“At the moment we are working with refugees at the Berkasovo-Babska border crossing. At the beginning we worked in a park in Belgrade, which was the biggest informal gathering place of refugees, and in Principovac, a refugee shelter near the Croatian border,” said IAN psychologist and project manager Bojana Trivuncic in November last year.
“Some of them were tortured in the country of origin and during their transit in Iran and Bulgaria. In Syria for example, many refugees were tortured in some kind of prison by members of President Bashar al-Assad’s regime. The methods are brutal. Many of them told me that they were tortured with electro shocks. In Afghanistan, many refugees were tortured by ISIS or the Taliban,” explained Bojana.
“When basic needs are not satisfied, like food, clothes and shelter, a person cannot deal with emotions or trauma. For me it is ok to be there for them, to help them with their basic needs, and of course to be there for them if they want to talk, to share their problems and traumatic experiences, and to calm them if they are fearful.”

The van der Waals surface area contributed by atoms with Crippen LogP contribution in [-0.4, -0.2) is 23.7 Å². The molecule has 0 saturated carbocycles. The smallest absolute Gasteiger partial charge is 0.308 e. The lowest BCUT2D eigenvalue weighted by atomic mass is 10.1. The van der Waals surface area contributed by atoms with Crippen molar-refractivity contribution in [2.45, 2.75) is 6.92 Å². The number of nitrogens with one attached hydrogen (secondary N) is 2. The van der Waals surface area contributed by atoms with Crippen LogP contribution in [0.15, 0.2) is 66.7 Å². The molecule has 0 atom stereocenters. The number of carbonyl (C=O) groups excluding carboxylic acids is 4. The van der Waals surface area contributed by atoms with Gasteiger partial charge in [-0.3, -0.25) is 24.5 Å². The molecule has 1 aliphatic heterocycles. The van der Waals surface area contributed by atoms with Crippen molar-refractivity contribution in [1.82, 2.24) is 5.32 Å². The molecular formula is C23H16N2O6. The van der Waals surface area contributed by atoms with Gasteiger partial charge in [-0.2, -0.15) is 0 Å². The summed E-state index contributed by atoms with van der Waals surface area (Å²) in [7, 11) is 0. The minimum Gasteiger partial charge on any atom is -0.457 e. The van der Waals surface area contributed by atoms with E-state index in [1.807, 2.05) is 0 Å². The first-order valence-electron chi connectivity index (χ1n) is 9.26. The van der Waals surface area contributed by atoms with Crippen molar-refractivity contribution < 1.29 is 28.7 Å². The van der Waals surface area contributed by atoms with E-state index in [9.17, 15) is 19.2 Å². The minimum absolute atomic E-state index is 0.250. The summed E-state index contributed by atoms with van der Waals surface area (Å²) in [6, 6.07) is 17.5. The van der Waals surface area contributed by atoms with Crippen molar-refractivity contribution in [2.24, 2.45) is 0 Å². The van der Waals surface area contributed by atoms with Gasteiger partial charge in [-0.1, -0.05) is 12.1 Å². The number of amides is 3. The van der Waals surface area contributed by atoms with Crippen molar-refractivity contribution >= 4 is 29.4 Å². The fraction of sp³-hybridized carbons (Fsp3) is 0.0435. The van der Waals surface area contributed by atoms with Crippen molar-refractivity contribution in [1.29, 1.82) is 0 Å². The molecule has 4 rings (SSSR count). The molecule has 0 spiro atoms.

To support refugees we need more funding
The responsibility to provide rehabilitation to torture victims lies with the state. Yet in almost all EU countries, insufficient resources are being earmarked to provide specialised health services to vulnerable groups, including torture victims. This leaves rehabilitation centres to fill the gap.
“We know that a significant percentage of asylum seekers and refugees in the EU are torture victims and require access to rehabilitation services as early as possible. Our European member centres are doing their best to help as many people as possible, but sadly, many have had to cut their support services to torture victims due to a lack of funding,” says Miriam Reventlow, Director of Governance and Policy at the IRCT.